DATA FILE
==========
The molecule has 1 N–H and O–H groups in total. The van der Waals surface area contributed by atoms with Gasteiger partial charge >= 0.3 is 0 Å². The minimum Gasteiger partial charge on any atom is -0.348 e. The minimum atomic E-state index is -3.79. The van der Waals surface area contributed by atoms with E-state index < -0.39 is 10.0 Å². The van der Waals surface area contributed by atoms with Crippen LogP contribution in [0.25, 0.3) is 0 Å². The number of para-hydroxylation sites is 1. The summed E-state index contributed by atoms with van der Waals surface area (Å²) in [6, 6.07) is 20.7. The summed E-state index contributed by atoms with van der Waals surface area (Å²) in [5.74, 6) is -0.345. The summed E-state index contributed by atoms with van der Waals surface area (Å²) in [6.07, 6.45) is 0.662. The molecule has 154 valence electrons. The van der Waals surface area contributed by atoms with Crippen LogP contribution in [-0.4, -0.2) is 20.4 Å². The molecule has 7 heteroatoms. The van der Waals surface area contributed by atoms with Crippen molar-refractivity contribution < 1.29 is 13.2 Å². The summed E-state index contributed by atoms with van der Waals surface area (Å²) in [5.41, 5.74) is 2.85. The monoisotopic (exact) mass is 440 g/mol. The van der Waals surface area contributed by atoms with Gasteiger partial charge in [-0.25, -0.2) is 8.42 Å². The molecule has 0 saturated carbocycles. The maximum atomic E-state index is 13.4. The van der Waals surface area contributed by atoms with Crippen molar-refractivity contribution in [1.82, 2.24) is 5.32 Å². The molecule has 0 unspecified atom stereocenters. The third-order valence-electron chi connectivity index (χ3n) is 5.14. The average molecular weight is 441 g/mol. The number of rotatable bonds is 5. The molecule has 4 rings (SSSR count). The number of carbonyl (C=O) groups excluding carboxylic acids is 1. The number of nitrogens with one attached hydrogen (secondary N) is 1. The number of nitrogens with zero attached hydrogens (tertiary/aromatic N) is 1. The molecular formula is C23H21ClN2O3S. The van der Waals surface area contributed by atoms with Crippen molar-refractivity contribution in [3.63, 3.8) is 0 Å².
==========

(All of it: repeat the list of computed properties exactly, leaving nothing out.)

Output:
The molecule has 1 N–H and O–H groups in total. The van der Waals surface area contributed by atoms with Gasteiger partial charge >= 0.3 is 0 Å². The minimum Gasteiger partial charge on any atom is -0.348 e. The minimum atomic E-state index is -3.79. The van der Waals surface area contributed by atoms with E-state index < -0.39 is 10.0 Å². The van der Waals surface area contributed by atoms with Crippen LogP contribution in [0.25, 0.3) is 0 Å². The number of para-hydroxylation sites is 1. The summed E-state index contributed by atoms with van der Waals surface area (Å²) in [6, 6.07) is 20.7. The summed E-state index contributed by atoms with van der Waals surface area (Å²) in [5.74, 6) is -0.345. The summed E-state index contributed by atoms with van der Waals surface area (Å²) in [6.07, 6.45) is 0.662. The molecule has 154 valence electrons. The van der Waals surface area contributed by atoms with Crippen LogP contribution in [-0.4, -0.2) is 20.4 Å². The molecule has 7 heteroatoms. The van der Waals surface area contributed by atoms with Crippen molar-refractivity contribution < 1.29 is 13.2 Å². The summed E-state index contributed by atoms with van der Waals surface area (Å²) in [5.41, 5.74) is 2.85. The monoisotopic (exact) mass is 440 g/mol. The van der Waals surface area contributed by atoms with Gasteiger partial charge in [-0.25, -0.2) is 8.42 Å². The molecule has 0 saturated carbocycles. The maximum atomic E-state index is 13.4. The van der Waals surface area contributed by atoms with Crippen molar-refractivity contribution in [1.82, 2.24) is 5.32 Å². The molecule has 0 unspecified atom stereocenters. The third-order valence-electron chi connectivity index (χ3n) is 5.14. The average molecular weight is 441 g/mol. The number of rotatable bonds is 5. The molecule has 4 rings (SSSR count). The number of carbonyl (C=O) groups excluding carboxylic acids is 1. The number of nitrogens with one attached hydrogen (secondary N) is 1. The number of nitrogens with zero attached hydrogens (tertiary/aromatic N) is 1. The molecular formula is C23H21ClN2O3S. The van der Waals surface area contributed by atoms with Crippen molar-refractivity contribution in [3.63, 3.8) is 0 Å².